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AF Association
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Had an EP Appointment Today

I had an appointment with an EP today to discuss where to go next. He did an EKG (ECG in UK) and said I was in afib, which was a shock to me as I'd been feeling great all week with no symptoms whatsoever. Made me wonder how long I'd been in afib as you can imagine!

We talked about ablations and he said he does 2 to 5 a week. Hospital is in Hartford, Connecticut, not a huge city, so is this low, high, or what?

I was currently on 1 x 25mg Metoprolol and a baby aspirin daily. He's now asked me to break the Metoprolol in half and added to it 2 x 50mg tabs of Flecainide daily. He says the dose is very low for both but it'll show whether I have an adverse reaction to the Flecainide and if I do to discontinue it immediately.

Any thoughts? I was shocked about being in afib, as like I say I felt great. He also said people can be in afib for many years and nothing bad will happen, but it's preferable that they try to get back to normal rhythm as long-term afib causes the shape of the heart to permanently change in a negative way.

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Difficult to say what is best and in any case you need to decide where you want to go with this.

Here in UK it would be common at this stage to have a cardioversion to put you back into NSR to see if you feel any better. If they do and you don't feel any different then there is an argument that ablation is an unnecessary risk and that rate control to prevent too much muscle damage is a more appropriate treatment. Remember that any and all treatment for AF is only ever about improving quality of life so it becomes a risk management problem.

Should you go the ablation route then of course you will need to be on anticoagulants for a period before and afterwards to reduce the risk of any stroke producing clots. By the way. here in UK and Europe aspirin has long been discontinued as a prophylactic for stroke in AF as it is not effective yet can still cause harm in the form of internal bleeding. We know from many posts from USA that aspirin continues to be pushed by the drug companies so you need to do your own research and decide yourself. Aspirin is an anti platelet not an anticoagulant and has a place in other cardiac treatment., just not normally AF.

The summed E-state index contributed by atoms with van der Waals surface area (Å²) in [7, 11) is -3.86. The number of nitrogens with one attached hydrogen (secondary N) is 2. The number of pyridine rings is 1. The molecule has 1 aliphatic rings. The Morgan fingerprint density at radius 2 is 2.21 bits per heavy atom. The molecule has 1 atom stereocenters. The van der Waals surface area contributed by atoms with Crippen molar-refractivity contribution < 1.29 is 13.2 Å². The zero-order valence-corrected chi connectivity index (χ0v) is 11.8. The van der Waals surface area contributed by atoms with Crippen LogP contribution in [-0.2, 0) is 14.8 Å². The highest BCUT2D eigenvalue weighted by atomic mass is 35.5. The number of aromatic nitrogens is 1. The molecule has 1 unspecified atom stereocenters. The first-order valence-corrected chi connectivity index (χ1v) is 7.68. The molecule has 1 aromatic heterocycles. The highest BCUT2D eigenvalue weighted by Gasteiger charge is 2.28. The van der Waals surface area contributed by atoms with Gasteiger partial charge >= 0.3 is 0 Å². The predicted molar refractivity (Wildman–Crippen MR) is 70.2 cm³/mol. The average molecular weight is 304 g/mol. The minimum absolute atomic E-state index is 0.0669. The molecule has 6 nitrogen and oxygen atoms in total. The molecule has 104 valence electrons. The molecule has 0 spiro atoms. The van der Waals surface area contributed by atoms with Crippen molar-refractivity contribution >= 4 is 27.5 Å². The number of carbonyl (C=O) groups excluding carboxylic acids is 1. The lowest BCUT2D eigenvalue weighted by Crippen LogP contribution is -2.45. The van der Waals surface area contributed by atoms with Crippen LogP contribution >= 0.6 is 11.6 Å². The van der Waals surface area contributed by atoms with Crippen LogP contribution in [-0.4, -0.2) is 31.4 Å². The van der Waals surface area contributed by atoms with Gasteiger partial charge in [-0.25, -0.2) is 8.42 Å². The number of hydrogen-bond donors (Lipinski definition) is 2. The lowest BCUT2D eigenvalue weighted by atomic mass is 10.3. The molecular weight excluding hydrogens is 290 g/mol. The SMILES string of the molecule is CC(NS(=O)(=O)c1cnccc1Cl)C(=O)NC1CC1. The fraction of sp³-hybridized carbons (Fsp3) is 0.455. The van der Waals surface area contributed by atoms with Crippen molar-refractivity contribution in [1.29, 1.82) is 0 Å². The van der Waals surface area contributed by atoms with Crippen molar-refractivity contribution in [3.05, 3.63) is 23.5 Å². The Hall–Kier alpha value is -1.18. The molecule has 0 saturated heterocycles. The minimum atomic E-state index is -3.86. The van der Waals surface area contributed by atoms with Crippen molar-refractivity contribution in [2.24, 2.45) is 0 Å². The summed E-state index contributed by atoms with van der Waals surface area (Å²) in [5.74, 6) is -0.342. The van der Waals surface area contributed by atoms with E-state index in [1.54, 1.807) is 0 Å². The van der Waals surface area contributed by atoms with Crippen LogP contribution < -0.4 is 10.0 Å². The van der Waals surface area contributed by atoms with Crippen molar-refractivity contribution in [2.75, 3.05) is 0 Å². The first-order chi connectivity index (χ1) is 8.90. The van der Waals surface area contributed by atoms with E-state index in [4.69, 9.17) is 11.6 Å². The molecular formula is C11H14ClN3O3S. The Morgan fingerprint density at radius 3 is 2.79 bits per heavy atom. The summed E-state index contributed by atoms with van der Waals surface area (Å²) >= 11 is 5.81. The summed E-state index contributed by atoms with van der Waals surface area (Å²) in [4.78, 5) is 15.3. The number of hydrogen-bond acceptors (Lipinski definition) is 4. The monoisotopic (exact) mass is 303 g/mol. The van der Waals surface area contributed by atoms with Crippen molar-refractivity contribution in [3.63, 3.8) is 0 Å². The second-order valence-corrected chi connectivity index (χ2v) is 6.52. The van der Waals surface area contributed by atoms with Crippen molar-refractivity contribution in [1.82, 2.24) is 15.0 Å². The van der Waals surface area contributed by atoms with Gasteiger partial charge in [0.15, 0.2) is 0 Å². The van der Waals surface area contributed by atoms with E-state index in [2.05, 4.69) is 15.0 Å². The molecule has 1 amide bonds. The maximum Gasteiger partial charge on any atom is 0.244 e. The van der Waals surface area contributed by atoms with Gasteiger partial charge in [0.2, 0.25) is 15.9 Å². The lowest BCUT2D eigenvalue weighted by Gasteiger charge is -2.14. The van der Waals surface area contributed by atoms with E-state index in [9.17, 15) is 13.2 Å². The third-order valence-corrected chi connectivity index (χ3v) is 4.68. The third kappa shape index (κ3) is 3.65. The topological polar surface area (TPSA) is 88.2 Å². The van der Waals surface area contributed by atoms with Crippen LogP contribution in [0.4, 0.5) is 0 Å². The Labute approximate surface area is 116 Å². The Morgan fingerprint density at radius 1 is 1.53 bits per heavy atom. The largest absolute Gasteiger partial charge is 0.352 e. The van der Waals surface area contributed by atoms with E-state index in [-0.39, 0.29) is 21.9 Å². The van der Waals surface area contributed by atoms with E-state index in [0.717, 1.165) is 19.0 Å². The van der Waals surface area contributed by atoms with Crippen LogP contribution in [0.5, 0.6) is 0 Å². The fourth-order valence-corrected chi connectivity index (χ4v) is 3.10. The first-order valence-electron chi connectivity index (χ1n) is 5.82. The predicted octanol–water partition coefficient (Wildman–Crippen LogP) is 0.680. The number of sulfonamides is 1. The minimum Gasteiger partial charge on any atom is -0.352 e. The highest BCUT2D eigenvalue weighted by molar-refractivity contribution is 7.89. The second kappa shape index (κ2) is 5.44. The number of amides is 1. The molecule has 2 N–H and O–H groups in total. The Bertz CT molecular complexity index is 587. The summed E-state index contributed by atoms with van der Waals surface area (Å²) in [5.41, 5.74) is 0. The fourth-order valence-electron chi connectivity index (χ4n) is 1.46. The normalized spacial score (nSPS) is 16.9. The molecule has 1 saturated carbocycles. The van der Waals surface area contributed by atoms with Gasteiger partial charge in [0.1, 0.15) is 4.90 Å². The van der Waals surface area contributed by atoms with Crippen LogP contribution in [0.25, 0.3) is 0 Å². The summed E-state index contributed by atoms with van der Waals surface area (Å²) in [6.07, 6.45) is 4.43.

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I decided not to go for cardio version due to what I read on here, I decided to wait and see. I have Svt, ectopics and long pauses in my heartbeat which make me feel as if I,m passing out.

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What put you off the idea of cardioversion? I don't recall seeing anything negative here, far from it.

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Some of the people on here have had unsuccessful ablations with further medications, I do not relish the thought of that at 71 years of age of course I am still considering it if my svt continues. I have the choice to contact Barts in the near future if I decide to go ahead. I have a fairly good quality of life at the moment apart from the bothersome ectopics and svt.

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Didn't realise that's how it worked. The clots can be resident in the atrium for a while, and then a cardioversion, arrhythmia drug or ablation puts you back in sinus rhythm and it ejects the clot into the body..? I'll be sure to ask these questions when I next meet the EP in a few weeks...Thanks Bob.

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If you do go the cardioversion route as Bob says then make sure to take an anticoagulant for one month before being cardioverted so as to avoid any risk of a blood clot (that might form in the atria whilst in AF) being released by the heart once back in normal sinus rhythm. Thinking about it you really in my opinion (for what that's worth) ought to be on an anticoagulant now so to avoid the aforementioned risk if and when the fleclainide converts you back to normal sinus rhythm and for the same reason. As Bob says whilst there is good evidence that aspirin can help prevent a heart attack it is not a blood thinner as such.

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cardioversion will show the medics that your heart can go back into normal rhythm. If it is ok you can then be considered for ablation. If your ablation is successful you will probably go happily on your way and that will be that.

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I didn't realise that was how it worked, thanks Ian. So cardioversion is the acid test?

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That is my understanding. If it works you may find that you stay in normal rhythm for some time, possibly months or years. If it works for a while your ep will know that your heart can be reset. It's a straight forward procedure. I think Bobd's earlier reply summed it up nicely

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Thanks Ian. I'm learning a lot from this community.

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